Back when Brian Chesky was an undergrad at the Rhode Island School of Design, his buddy Joe Gebbia made him pledge that one day they'd start a business together. "Sure, whatever," Chesky thought. Years passed. Chesky moved to Los Angeles to work at a design firm. Gebbia landed in San Francisco to work for Chronicle Books. Again, years passed.
"One day Joe calls me up and says I have a room available," Chesky says. "I impulsively quit my job and drove up there with a foam mattress in the back of my car to move in." He didn't realize until arriving that he couldn't afford to pay rent. That weekend, an international design conference was held in San Francisco. "I remember seeing on their website that all the hotels were sold out," Chesky says. "So we got the idea, Why don't we make our apartment into a little bed and breakfast?" They hosted three visitors that weekend, and made more than $1,000. They loved having guests to show around, and, as a plus, they didn’t end up homeless.
Another plus: People started buzzing about it. Conference attendees were saying they'd love a less expensive, more human-feeling place to stay. So the guys, with help from Nathan Blecharczyk, a Harvard grad who had worked at Microsoft, started a website, set on helping conference attendees find accommodations via listings posted by people with an extra room or couch. They promoted the idea on blogs and by telling "everyone we knew," Chesky said. "The idea is that you can book space anywhere. It can be anything, and it really is anything from a tent to a castle." SxSW 2008 was their first success – and then the Democratic National Convention came around. When Denver hotels sold out, nearly 1,000 listings on AirBnB.com helped fill the lodging void.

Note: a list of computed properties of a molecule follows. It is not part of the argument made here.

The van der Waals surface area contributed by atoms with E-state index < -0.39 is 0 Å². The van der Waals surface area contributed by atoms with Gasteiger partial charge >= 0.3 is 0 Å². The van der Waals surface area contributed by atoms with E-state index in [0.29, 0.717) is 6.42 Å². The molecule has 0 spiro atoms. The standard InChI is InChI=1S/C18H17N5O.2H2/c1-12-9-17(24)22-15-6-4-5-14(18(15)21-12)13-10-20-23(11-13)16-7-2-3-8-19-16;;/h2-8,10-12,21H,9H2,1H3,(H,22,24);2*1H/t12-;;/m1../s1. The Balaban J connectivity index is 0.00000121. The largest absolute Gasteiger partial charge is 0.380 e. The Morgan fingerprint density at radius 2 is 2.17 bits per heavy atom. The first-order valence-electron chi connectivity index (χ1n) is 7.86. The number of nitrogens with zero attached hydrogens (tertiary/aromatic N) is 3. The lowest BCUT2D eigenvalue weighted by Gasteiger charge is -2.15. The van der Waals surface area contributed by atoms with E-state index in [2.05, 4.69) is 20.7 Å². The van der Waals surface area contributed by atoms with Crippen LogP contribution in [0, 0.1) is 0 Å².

Two years and a website overhaul later, AirBnB is used in nearly 5,000 cities in 142 countries. The company landed a $20,000 investment from Y Combinator; recently, the Wall Street Journal reported an investment from Sequoia Capital, but the trio of founders won’t comment on that. The company is hiring so fast – and is still based out of the original South-of-Market apartment – that Chesky has been pushed out of his bedroom. That's right – he's pledged to be homeless. He's using only AirBnB to find accommodations for the year. A PR stunt to be sure, but also a test of the infrastructure of this laid-back but wildly popular business that started with a "yeah, whatever."
CHRISTINE LAGORIO-CHAFKIN is a writer, editor, and reporter whose work has appeared in The New York Times, The Washington Post, The San Francisco Chronicle, The Village Voice, and The Believer, among other publications. She is senior writer at Inc. @Lagorio